Mitral Valve Stethoscope Research Paper

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Heart murmurs are created by an abnormal turbulent flow of blood. The sound is provided by your heart is from the flow of blood through your atria chambers to your ventricles. This can be caused by fever, anemia, high blood pressure, or overproduction of the thyroid hormone. Another possibility could be the function of the valve. Mitral valve prolapse or mitral valve stenosis are reasons for the functioning of a bad valve.
In 1816, René Laennec had received a pregnant female with a heart malfunction as a patient. In doing so, he thought to take a sheet of paper and roll it tightly, placing it against over her heart and lower chest region, He heard her heart pulsating. The piece of paper became to be known as stethoscope. He described this
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However, in heart murmurs it is most common in newborns or infants. Although, adults can obtain a heart murmur as well. Heart murmurs may come even be found within your genes. Many women receive heart murmurs during pregnancy. In fact, women are more likely to receive a heart murmur than men. Heart murmurs have a few unnoticeable signs and symptoms. A symptom may be swelling or sudden weight gain, heavy sweating, or enlarged neck veins. However, they still have some concerning signs, which may be shortness of breath, skin appearing to have a bluish color, chest pain, dizziness, fainting, or enlarged liver.If experiencing any signs or symptoms it may be necessary to see a doctor. Many cases are not fatal; however, diseases left untreated or unnoticed may become an…show more content…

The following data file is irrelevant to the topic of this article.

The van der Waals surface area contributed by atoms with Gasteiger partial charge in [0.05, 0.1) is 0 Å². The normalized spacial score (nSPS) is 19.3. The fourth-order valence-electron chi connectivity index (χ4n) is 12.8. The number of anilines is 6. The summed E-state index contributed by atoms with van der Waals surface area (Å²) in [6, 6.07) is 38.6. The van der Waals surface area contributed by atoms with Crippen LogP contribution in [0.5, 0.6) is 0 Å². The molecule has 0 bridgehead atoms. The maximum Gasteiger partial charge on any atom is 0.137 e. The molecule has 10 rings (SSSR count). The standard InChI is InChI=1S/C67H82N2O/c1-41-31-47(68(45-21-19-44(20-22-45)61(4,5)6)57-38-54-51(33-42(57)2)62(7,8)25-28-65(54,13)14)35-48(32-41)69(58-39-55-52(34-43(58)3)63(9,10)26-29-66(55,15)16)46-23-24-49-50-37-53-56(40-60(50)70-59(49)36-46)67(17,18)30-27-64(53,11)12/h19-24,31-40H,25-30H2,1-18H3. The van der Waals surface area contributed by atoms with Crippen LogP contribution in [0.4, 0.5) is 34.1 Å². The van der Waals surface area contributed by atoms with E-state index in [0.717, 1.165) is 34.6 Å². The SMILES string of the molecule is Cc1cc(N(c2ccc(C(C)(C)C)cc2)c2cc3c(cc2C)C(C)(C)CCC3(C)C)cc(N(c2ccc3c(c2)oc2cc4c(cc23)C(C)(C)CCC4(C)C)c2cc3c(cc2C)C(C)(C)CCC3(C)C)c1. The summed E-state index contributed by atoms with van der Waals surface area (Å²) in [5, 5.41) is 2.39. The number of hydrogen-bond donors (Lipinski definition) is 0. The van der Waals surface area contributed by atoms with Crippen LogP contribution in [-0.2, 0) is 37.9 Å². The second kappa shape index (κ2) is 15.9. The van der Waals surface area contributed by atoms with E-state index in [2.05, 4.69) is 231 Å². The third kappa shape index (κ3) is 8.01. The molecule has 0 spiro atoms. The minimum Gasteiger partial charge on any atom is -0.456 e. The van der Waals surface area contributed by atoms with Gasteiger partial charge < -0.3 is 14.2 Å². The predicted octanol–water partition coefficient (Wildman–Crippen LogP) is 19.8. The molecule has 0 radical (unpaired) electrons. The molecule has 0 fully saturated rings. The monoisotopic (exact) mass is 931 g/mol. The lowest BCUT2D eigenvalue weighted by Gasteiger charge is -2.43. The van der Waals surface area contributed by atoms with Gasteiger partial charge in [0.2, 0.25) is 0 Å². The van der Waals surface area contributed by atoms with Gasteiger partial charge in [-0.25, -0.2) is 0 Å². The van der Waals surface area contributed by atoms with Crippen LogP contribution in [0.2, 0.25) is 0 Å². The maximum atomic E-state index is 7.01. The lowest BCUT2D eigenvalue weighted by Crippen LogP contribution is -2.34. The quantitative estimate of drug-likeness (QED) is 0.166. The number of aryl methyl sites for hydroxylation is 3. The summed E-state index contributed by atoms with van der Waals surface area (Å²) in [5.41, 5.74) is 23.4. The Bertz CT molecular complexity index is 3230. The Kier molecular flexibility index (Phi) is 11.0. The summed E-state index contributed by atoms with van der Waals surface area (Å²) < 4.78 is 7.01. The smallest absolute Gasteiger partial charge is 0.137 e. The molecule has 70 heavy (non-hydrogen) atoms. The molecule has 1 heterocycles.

The medical examiner must first establish the location of the heart murmur, The stethoscope must be placed only at the apex or chest wall, may even sometimes on the left sternal border. Timing is the next step, using the heart beats they must first determine if it is a systole or diastole murmur. Then must ask themselves if their is a delay or at the same time. The third step in the diagnosing process is the intensity of the murmur. Heart murmurs are graded on a scale to I to VI (very faint with stethoscope to without using a stethoscope at all). The pitch of the murmur can only be heard with a stethoscope; however, it will most likely be low and faint. Heart murmurs sound like whistling, rumbling, blowing, harsh or sometimes musical. They let off radiation into a patient 's’ axilla, left shoulder, and

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